The British Empire will not moult a single feather of its size and strength by reason of its surrender of the Island of Ascension as a naval station. The tiny islet will still have its placid life, amid the waste of waters, with a smaller population and even a quieter and less noticed career.

1899. World's Fleet. Boston Daily Globe

Lloyds Register of Shipping gives the entire fleet of the world as 28,180 steamers and sailing vessels, with a total tonnage of 27,673,628, of which 39 perent are British.

Great Britain10,990 vessels, total tonnage of 10,792,714
United States 3,010 vessels, total tonnage of 2,405,887
Norway 2,528 vessels, tonnage of 1,604,230
Germany 1,676 vessels, with a tonnage of 2,453,334, in which are included her particularly large ships.
Sweden 1,408 vessels with a tonnage of 643, 527
Italy1,150 vessels
France 1,182 vessels

For Historical Comparison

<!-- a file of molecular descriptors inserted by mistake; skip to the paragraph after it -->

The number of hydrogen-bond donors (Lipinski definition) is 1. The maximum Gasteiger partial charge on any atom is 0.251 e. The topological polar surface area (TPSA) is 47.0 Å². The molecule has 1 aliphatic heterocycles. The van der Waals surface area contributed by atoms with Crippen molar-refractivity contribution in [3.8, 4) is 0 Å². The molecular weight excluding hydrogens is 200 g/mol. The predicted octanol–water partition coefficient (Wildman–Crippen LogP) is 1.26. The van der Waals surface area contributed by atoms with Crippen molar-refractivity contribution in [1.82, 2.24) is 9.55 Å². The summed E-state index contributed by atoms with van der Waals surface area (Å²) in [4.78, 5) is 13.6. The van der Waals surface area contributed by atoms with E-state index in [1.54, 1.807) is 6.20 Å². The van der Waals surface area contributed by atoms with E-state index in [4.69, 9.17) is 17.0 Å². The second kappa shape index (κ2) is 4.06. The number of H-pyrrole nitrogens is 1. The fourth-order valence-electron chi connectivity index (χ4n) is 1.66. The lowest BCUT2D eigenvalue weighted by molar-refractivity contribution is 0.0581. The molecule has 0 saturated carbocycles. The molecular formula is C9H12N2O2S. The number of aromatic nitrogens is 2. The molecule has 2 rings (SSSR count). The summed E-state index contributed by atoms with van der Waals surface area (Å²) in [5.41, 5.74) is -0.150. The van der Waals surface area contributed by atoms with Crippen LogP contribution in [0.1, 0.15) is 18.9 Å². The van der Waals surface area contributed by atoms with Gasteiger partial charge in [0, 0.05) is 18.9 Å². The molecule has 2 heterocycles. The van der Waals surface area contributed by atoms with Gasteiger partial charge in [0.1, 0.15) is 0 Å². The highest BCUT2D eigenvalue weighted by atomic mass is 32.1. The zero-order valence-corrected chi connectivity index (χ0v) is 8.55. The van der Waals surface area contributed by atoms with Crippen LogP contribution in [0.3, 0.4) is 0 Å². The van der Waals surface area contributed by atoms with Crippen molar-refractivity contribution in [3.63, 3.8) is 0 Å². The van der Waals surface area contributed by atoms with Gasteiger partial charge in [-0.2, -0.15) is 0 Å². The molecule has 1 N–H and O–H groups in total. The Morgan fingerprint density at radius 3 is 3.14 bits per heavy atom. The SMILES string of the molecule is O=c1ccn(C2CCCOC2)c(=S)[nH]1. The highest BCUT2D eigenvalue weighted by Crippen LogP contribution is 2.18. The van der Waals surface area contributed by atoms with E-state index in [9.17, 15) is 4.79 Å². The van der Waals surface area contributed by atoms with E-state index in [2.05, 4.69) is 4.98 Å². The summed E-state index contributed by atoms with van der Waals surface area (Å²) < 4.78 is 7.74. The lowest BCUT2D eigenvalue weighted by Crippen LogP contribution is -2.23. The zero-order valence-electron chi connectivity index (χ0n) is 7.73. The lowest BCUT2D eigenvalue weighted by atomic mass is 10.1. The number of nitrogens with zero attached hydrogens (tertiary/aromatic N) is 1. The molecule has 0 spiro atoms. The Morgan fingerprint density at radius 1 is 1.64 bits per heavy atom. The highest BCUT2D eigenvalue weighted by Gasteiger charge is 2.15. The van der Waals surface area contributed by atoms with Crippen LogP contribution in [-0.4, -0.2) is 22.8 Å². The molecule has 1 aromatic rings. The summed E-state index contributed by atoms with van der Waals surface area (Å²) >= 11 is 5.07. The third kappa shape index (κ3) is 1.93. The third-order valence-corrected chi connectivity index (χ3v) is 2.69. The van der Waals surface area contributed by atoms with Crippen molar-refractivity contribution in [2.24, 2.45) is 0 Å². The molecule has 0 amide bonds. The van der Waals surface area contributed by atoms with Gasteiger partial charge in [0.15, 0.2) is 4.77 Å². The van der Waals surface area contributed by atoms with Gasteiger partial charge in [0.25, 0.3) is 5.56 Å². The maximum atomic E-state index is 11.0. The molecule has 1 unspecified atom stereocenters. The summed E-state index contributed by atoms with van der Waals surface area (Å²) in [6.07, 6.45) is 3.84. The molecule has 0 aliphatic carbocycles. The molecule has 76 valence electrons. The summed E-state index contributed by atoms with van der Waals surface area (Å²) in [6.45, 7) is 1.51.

Top 10 Maritime Nations Ranked by Value (2017)

  Country # of Vessels







1 Greece 4,453 206.47 $88.0
2 Japan 4,317 150.26 $79.8
3 China 4,938 159.71 $71.7
4 USA 2,399 55.92 $46.5
5 Singapore 2,662 64.03 $41.7
6 Norway 1,668 39.68 $41.1
7 Germany 2,923 81.17 $30.3
8 UK 883 28.78 $24.3
9 Denmark 1,040 36.17 $23.4
10 South Korea 1,484 49.88 $20.1
Total 26,767 87.21 $466.9

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Sources: As noted on entries and through research centers including National Archives, San Bruno, California; CDNC: California Digital Newspaper Collection; San Francisco Main Library History Collection; and Maritime Museums and Collections in Australia, China, Denmark, England, Finland, Germany, Ireland, Wales, Norway, Scotland, Spain, Sweden, etc.